On an order to show cause why respondent should not be disbarred or otherwise disciplined.
For disbarment -- Chief Justice Wilentz and Justices Sullivan, Pashman, Clifford, Schreiber, Handler and Pollock. Opposed -- None.
Respondent's conduct is before this Court on two unrelated complaints. In one, respondent attempted to commit a fraud on a federal district court and his clients in order to secure a larger legal fee than that to which he was entitled. In the other, he represented his client in a business matter in which he was personally involved. He counselled her to make a hopeless investment in a building in which he had an interest, and concealed material information from her, including the fact of a foreclosure and sheriff's sale on that building.
The attempted fraud -- a gross intentional exaggeration of services rendered -- was outrageous. The deceit and exploitation of a helpless, recently widowed client was inexcusable. The Disciplinary Review Board recommended disbarment. We agree.
This matter arose during a personal injury suit in federal court in 1973 and 1974. The suit arose from an incident in which a 400-pound steel beam was dropped from a truck, crushing an eight-year-old boy and permanently paralyzing him from the chest down. The boy's parents retained respondent, on a contingent fee basis, to represent both the child and them. Later, perceiving a possible conflict of interest between the interests of the infant and his parents as to the nature and management of a possible settlement, the district court relieved respondent as the child's attorney and appointed another attorney as guardian ad litem for the child. Respondent was distressed with that action, especially its impact on what he had assumed would be a lucrative contingent fee arrangement based on the child's recovery.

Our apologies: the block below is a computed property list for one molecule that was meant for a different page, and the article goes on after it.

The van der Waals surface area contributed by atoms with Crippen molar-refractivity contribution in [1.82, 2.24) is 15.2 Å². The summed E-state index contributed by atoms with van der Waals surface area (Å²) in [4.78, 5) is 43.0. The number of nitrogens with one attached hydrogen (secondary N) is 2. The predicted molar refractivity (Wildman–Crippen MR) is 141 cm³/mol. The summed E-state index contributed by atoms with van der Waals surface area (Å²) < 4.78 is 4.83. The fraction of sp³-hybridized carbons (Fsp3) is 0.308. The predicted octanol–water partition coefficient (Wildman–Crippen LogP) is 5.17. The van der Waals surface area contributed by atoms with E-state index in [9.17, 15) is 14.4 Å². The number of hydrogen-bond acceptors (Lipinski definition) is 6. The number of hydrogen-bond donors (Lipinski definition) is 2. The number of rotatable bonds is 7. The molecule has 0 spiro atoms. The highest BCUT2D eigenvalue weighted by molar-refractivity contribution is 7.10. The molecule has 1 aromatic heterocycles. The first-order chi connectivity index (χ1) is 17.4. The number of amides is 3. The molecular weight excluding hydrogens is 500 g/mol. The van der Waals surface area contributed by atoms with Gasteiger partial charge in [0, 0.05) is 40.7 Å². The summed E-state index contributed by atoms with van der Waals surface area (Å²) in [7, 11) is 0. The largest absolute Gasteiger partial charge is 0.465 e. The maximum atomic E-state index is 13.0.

Respondent represented the parents at trial. The court-appointed guardian represented the child and served as trial counsel. After a jury had been selected and testimony had begun, defendant's insuror settled the claims of both parents and the child. The child received a gross settlement of $1 million in
cash, plus an undertaking by the insuror to pay all future accident-related medical expenses. The parents received a gross settlement of $177,800.
Following approval of the settlement, the district court directed respondent and the guardian ad litem to file affidavits of services so that the court might approve allowance of counsel fees to them from the infant's recovery. This written request was dated June 23, 1975.*fn1 The district court made it clear that the contingent fee arrangement (which would have resulted in about $130,000 in fees for respondent if, as the record suggests, the schedule in R. 1:21-7 were applicable) would have nothing to do with respondent's compensation for his services on behalf of the infant, although it did apply to his services for the parents. On August 13, 1975, respondent filed an affidavit in which he claimed a fee of $162,500. This claim was based on an asserted total of 3,000 hours spent on the case, of which 1,522 hours were itemized. The Disciplinary Review Board found that this affidavit contained misstatements of fact and exaggerations as to the quantum and value of respondent's services. For example, during one five-day period in April 1975, respondent claimed he worked a total of over 117 hours as follows:
Friday April 11, 1975 33 3/4 hours
Saturday April 12, 1975 17 1/2 hours
Sunday April 13, 1975 24 3/4 hours
Monday April 14, 1975 20 1/2 hours
Tuesday April 15, 1975 ...